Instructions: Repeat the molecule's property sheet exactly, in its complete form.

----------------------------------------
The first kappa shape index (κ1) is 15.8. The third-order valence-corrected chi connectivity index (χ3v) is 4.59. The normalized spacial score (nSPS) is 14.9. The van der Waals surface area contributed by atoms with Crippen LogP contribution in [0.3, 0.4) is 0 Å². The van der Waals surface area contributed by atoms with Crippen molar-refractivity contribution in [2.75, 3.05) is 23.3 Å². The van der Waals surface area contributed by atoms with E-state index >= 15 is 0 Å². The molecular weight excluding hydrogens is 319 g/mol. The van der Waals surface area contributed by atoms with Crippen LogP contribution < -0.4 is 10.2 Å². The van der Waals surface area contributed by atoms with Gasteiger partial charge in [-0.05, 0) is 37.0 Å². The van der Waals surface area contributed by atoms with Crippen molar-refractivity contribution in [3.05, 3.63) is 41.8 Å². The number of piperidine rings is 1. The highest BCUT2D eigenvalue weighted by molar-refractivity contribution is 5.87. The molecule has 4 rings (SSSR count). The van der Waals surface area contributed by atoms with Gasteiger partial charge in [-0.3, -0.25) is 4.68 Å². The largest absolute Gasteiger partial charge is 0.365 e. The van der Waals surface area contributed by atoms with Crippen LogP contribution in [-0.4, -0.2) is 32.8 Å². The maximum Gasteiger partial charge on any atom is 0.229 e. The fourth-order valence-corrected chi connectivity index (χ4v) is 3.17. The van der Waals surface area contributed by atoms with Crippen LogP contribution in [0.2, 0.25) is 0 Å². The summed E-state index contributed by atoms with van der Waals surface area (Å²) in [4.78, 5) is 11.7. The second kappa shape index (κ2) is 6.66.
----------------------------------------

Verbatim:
The first kappa shape index (κ1) is 15.8. The third-order valence-corrected chi connectivity index (χ3v) is 4.59. The normalized spacial score (nSPS) is 14.9. The van der Waals surface area contributed by atoms with Crippen LogP contribution in [0.3, 0.4) is 0 Å². The van der Waals surface area contributed by atoms with Crippen molar-refractivity contribution in [2.75, 3.05) is 23.3 Å². The van der Waals surface area contributed by atoms with E-state index >= 15 is 0 Å². The molecular weight excluding hydrogens is 319 g/mol. The van der Waals surface area contributed by atoms with Crippen LogP contribution < -0.4 is 10.2 Å². The van der Waals surface area contributed by atoms with Gasteiger partial charge in [-0.05, 0) is 37.0 Å². The van der Waals surface area contributed by atoms with Crippen molar-refractivity contribution in [3.05, 3.63) is 41.8 Å². The number of piperidine rings is 1. The highest BCUT2D eigenvalue weighted by molar-refractivity contribution is 5.87. The molecule has 4 rings (SSSR count). The van der Waals surface area contributed by atoms with Gasteiger partial charge in [-0.3, -0.25) is 4.68 Å². The largest absolute Gasteiger partial charge is 0.365 e. The van der Waals surface area contributed by atoms with Crippen LogP contribution in [-0.4, -0.2) is 32.8 Å². The maximum Gasteiger partial charge on any atom is 0.229 e. The fourth-order valence-corrected chi connectivity index (χ4v) is 3.17. The van der Waals surface area contributed by atoms with Crippen LogP contribution in [0.2, 0.25) is 0 Å². The summed E-state index contributed by atoms with van der Waals surface area (Å²) in [4.78, 5) is 11.7. The second kappa shape index (κ2) is 6.66.